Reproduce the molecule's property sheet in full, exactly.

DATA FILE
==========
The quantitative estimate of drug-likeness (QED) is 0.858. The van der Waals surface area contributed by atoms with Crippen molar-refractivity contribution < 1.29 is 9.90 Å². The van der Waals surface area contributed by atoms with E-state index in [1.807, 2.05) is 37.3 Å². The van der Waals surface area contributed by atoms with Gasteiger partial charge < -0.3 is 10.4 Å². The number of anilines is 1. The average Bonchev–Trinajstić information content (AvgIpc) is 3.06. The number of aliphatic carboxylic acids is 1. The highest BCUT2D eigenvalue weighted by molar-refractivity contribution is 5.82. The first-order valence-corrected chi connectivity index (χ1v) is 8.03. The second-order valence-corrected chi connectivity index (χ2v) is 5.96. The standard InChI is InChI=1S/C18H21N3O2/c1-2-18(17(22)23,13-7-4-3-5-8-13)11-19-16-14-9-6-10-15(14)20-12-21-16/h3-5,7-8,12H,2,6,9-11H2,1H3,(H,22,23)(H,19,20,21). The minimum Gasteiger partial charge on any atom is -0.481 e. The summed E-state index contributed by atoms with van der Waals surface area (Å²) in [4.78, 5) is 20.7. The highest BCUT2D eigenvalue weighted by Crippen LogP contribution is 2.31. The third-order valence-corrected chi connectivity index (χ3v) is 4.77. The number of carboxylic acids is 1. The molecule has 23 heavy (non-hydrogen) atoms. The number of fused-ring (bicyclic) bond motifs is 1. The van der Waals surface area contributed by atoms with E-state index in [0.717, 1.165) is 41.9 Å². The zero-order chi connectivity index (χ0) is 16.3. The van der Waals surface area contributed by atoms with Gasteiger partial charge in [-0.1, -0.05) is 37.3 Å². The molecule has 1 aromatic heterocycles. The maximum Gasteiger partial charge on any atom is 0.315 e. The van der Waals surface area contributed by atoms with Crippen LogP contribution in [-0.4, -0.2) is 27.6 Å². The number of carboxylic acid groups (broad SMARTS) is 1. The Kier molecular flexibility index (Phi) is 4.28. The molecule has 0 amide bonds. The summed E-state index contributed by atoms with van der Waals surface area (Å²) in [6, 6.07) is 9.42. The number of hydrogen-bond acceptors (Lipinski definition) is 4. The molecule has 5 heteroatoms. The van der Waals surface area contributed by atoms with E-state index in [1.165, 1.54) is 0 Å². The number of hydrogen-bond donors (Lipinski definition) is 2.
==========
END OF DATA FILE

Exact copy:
The quantitative estimate of drug-likeness (QED) is 0.858. The van der Waals surface area contributed by atoms with Crippen molar-refractivity contribution < 1.29 is 9.90 Å². The van der Waals surface area contributed by atoms with E-state index in [1.807, 2.05) is 37.3 Å². The van der Waals surface area contributed by atoms with Gasteiger partial charge < -0.3 is 10.4 Å². The number of anilines is 1. The average Bonchev–Trinajstić information content (AvgIpc) is 3.06. The number of aliphatic carboxylic acids is 1. The highest BCUT2D eigenvalue weighted by molar-refractivity contribution is 5.82. The first-order valence-corrected chi connectivity index (χ1v) is 8.03. The second-order valence-corrected chi connectivity index (χ2v) is 5.96. The standard InChI is InChI=1S/C18H21N3O2/c1-2-18(17(22)23,13-7-4-3-5-8-13)11-19-16-14-9-6-10-15(14)20-12-21-16/h3-5,7-8,12H,2,6,9-11H2,1H3,(H,22,23)(H,19,20,21). The minimum Gasteiger partial charge on any atom is -0.481 e. The summed E-state index contributed by atoms with van der Waals surface area (Å²) in [4.78, 5) is 20.7. The highest BCUT2D eigenvalue weighted by Crippen LogP contribution is 2.31. The third-order valence-corrected chi connectivity index (χ3v) is 4.77. The number of carboxylic acids is 1. The molecule has 23 heavy (non-hydrogen) atoms. The number of fused-ring (bicyclic) bond motifs is 1. The van der Waals surface area contributed by atoms with E-state index in [0.717, 1.165) is 41.9 Å². The zero-order chi connectivity index (χ0) is 16.3. The van der Waals surface area contributed by atoms with Gasteiger partial charge in [-0.1, -0.05) is 37.3 Å². The molecule has 1 aromatic heterocycles. The maximum Gasteiger partial charge on any atom is 0.315 e. The van der Waals surface area contributed by atoms with Crippen LogP contribution in [-0.4, -0.2) is 27.6 Å². The number of carboxylic acid groups (broad SMARTS) is 1. The Kier molecular flexibility index (Phi) is 4.28. The molecule has 0 amide bonds. The summed E-state index contributed by atoms with van der Waals surface area (Å²) in [6, 6.07) is 9.42. The number of hydrogen-bond acceptors (Lipinski definition) is 4. The molecule has 5 heteroatoms. The van der Waals surface area contributed by atoms with E-state index in [1.165, 1.54) is 0 Å². The number of hydrogen-bond donors (Lipinski definition) is 2.